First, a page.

Monkey business is an idiom used to describe deceitful or silly actions. It’s a phrase that’s embedded itself in the English language, offering a silly way to express disapproval or suspicion of someone’s actions.
Idioms such as monkey business are phrases where the words together have a different meaning than their individual definitions. They’re significant in the English language because they enrich communication by adding color, depth, and cultural context.
In this article, I’ll go over important details about the idiom monkey business, explaining its meanings, origins, various uses, and related terms you can use. I’ll even give ample examples, showcase its place in popular culture, and challenge your understanding with a quiz. So, if you’re ready to know everything about this idiom, keep reading!
What Does Monkey Business Really Mean?
The phrase monkey business denotes actions that are a bit deceptive, silly, or not to be taken seriously. The Cambridge Dictionary defines it as “behavior that is not acceptable or is dishonest.”
In addition, The Britannica Dictionary breaks the idiom’s meaning into two parts, showing that it can be both lighthearted and serious as either “playful tricks or jokes” or “illegal or improper activity or behavior.”
Whenever I hear the phrase, I just think of my kids. They’re always up to monkey business no matter where we are!
What Are the Literal and Figurative Meanings of the Idiom?
Taken literally, monkey business makes us think of actual monkeys engaging in their natural, playful, and mischievous behavior.
But when used figuratively, it refers to deceptive, silly, or foolish actions by people, usually with a negative connotation.
Are There Variations of This Idiom?
Not really. Monkey business is the most commonly used form of the idiom. But we do have some slight variations to use that work with different tenses.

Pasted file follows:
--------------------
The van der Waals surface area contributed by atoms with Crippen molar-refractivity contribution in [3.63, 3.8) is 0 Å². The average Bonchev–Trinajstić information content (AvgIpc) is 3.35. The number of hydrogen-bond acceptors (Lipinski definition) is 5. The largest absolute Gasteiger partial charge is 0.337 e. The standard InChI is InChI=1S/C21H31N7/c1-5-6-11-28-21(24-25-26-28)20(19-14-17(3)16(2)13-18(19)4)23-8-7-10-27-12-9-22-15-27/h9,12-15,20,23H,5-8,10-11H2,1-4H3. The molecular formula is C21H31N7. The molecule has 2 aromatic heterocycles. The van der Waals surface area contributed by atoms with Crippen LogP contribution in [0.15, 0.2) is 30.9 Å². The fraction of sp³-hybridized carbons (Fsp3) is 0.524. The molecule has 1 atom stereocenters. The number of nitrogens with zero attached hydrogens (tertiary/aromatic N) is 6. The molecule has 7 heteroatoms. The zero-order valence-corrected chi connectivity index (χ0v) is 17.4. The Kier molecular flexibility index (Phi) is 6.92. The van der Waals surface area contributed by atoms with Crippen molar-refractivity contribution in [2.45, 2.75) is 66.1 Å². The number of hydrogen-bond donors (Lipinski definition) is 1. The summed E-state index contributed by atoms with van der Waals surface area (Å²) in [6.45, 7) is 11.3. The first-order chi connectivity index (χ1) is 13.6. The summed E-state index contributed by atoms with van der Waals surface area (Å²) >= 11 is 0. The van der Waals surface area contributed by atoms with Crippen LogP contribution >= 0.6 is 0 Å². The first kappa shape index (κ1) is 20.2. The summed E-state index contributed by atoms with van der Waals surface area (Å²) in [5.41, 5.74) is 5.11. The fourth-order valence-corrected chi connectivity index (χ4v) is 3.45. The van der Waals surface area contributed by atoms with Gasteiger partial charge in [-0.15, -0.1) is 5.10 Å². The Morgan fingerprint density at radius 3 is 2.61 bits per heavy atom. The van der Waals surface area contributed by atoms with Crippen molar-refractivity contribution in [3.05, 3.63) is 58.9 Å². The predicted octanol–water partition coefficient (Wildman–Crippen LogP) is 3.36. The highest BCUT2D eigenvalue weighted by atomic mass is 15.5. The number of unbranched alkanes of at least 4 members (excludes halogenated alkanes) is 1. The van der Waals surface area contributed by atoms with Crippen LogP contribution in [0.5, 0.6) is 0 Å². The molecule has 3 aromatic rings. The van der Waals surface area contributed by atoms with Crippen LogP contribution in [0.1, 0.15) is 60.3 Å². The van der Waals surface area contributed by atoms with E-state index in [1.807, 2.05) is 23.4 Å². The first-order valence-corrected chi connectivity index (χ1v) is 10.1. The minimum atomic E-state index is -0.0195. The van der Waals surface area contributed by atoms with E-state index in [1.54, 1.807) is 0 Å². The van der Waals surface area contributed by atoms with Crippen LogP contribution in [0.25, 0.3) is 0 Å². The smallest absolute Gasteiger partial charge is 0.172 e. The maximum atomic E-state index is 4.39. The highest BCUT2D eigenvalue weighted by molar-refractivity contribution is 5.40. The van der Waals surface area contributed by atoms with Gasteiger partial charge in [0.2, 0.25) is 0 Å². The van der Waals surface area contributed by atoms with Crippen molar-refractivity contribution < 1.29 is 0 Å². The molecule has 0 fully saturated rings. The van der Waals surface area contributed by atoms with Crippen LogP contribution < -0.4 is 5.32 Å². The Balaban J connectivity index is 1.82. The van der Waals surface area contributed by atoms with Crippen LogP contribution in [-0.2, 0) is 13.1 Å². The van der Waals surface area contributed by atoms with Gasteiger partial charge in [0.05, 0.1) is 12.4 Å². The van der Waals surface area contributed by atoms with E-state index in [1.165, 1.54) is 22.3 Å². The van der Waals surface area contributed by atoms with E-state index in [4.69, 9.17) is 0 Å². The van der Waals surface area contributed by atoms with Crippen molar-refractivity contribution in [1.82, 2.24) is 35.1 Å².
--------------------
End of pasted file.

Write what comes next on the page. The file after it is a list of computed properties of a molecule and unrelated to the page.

Saying someone is monkeying around is another way of saying they’re actively doing monkey business.
How Is the Idiom Used, and What Are Some Examples?
In contemporary language, monkey business is such a popular idiom we use to express suspicion towards deceitful or foolish actions. But here are a few different ways you can work it into conversations.
What Are Different Ways of Using the Idiom in Context?
- Within the workplace: We need to ensure everyone’s on the straight and narrow for the next quarter, with no monkey business going on.
- In relationships: I trust her with my heart and my life; there’s no monkey business happening there.
- Among friends: We were supposed to study for the math exam, but we ended up doing monkey business and binging Netflix instead.
Are There Notable Examples of the Idiom in Movies, Books, or Media?
Monkey business is a phrase that has been used so much over the years. You can find it in every corner of film and literature.
It pops up in dialogue in movies and in titles, as seen with the 1952 film “Monkey Business,” starring Cary Grant and Marilyn Monroe. It’s also the name of a popular Black Eyed Peas album.
It also appeared in some publications: